When I read this, I thought “OK self. I am feeling so despondent because I’m listening too much to your negative thoughts and I need to swat them down with Scripture.” I journaled, wrote out my prayers, used the thought log I posted about in “A chart to reorder my thinking.” Rather than allowing my thoughts to affect my mental state, I had to actively speak truth and catch myself when I was believing in lies and giving into them. Still, I felt like I was continually sinking underneath waves and it was exhausting.
I dreaded going to church, something that I typically look forward to, as it is refreshing and nourishing for my soul. I dragged my feet in activities and events that would normally bring me great joy. I no longer sang, which for a vocal major and someone who has sung all her life, was out of the ordinary. I began to withdraw from friends and family members and didn’t want to see anyone.
Compounding all of these depressive feelings was the belief that I was failing as a believer in Christ and as a mother. Some folks told me that maybe if I read my Bible more and prayed more, I would snap out of it and be joyful again. But I WAS reading. I WAS praying. I was praying more fervently than ever before. I was digging into Scripture trying to grab hold of any verse that would bring me hope and joy. I knew scriptures that were relevant and true. Why weren’t they working this time!?
Several weeks later, when I began to feel the full effects of PPD, I sunk incredibly low and no amount of Scripture reading or prayer changed my mindset or heart attitude.
Despite my studies, reflection, and prayer, I still did not feel like there was anything to look forward to except for when the baby slept. When my son was asleep, I tried to rest. It was one less kid to watch because his older sister wasn’t even two years old at the time. I was always exhausted and stressed out so I lived for nap time. I adopted the mantra, “Just make it to nap time,” but that is no way to live.
In order to get better, I realized I couldn’t keep doing what I was doing. I started going to see a psychiatrist, sought counseling, met with my pastor, and also some reinforcements were called in; people who cared about me enough to come along side me and show me the light again. They helped me regain some enjoyment of the simple things of life in very practical ways.
As long as I didn’t put my hope of being joyful again in those practical things, the Bible calls this idolatry, I could find the freedom to plan these activities and to not feel guilty about doing them “For everything created by God is good, and nothing is to be rejected if it is received with thanksgiving, for it is made holy by the word of God and prayer.” 1 Timothy 4:5.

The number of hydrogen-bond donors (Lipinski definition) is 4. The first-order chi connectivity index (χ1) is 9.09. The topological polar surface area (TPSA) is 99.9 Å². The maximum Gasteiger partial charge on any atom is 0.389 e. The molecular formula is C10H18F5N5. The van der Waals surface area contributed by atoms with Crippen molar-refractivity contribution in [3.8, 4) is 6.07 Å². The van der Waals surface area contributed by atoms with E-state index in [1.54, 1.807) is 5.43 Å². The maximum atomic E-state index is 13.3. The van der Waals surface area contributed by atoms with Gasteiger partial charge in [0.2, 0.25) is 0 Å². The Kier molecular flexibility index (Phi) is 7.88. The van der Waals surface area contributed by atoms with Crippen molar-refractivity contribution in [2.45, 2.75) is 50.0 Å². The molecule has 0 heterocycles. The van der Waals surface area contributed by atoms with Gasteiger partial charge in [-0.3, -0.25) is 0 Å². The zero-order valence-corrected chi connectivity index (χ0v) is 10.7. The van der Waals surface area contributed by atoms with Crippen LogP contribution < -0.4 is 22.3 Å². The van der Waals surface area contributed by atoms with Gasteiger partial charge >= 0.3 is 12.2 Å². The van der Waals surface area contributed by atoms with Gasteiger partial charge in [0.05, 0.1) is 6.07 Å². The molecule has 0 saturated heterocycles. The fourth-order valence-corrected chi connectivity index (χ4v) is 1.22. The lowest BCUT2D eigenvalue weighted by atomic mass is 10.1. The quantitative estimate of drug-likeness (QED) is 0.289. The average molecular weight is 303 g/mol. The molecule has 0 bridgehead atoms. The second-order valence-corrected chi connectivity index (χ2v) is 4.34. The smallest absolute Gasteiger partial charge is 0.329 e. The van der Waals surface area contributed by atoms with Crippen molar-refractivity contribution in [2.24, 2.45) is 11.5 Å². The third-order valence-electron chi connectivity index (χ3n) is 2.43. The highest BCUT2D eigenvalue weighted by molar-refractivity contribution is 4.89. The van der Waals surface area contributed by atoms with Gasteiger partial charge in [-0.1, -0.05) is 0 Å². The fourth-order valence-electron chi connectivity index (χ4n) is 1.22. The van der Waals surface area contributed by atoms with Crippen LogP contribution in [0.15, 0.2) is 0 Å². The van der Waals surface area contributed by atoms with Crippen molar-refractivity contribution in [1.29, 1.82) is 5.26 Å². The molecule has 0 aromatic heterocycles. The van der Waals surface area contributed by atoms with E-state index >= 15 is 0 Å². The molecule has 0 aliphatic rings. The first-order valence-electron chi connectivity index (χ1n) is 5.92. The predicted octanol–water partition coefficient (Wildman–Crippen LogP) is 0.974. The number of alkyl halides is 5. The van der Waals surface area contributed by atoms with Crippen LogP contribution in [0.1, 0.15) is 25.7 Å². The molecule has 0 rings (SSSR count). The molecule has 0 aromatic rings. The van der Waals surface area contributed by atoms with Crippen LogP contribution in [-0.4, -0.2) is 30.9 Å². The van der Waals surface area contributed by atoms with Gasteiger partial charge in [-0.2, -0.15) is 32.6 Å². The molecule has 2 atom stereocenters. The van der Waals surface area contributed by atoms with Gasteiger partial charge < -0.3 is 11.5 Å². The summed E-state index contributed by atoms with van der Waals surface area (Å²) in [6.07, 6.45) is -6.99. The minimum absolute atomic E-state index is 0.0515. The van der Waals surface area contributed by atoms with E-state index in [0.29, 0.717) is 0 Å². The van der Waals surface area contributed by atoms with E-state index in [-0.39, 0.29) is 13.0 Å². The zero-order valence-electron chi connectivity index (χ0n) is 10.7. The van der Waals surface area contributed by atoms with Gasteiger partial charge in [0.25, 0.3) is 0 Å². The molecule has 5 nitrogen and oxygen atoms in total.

A friend with a Biblical counseling degree suggested I come up with a list of things that made me happy and to try to do at least one per week. Some of the items on my list could cost money to do and some could be free. I initially shrunk away from this advice because my mindset was that I could only fulfill the duty to be a mom and spending time/money on myself would be a waste. The enjoyment of things that I liked was selfish in my mind and I wanted to avoid making them into idols.
So, it took a great deal of effort and convincing by others to implement this plan. My husband started to buy special treats at the grocery store just for me. He posted Scripture verses all over our house at my eye-level so that I would be reminded of God’s goodness.
Several people sent me care packages with things they knew I enjoyed. Along with the professional help that I was receiving, the people in my life gave me a extra boost to get me going. I started to play my piano again, I took warm baths, and called up friends on the phone. I chose to spend money on pleasant, relaxing things like essential oils and dark chocolate. I think orchids are gorgeous and when I saw some for sale at the grocery store, I bought myself flowers! I felt a bit guilty in buying something that wouldn’t last very long, but cheerily sitting on our kitchen table, they brought forth a smile every time I looked at them.
One friend took me out to get a manicure. My sisters paid for my flight out to where they lived so that we could have a sisters’ weekend. My college housemates planned a reunion for us.
My heart’s motivation was not wrong in the enjoyment of things or in looking forward to them. I knew that I should be more grateful for the giver (God or my loved ones) than the gifts. It was not a sin to enjoy these gifts.
So, to summarize what helped me (and maybe it can help you too!) :
- I read God’s word to base my hope and joy in Him.
- I surrounded myself with a support system that encouraged me in my spiritual walk and in practical ways.
- I learned to take pleasure in the good gifts from the Lord and how to not to feel so guilty about it. (You can read through Ecclesiastes in the Bible on this topic or check out this sermon series!)
- I prayed for patience throughout the process.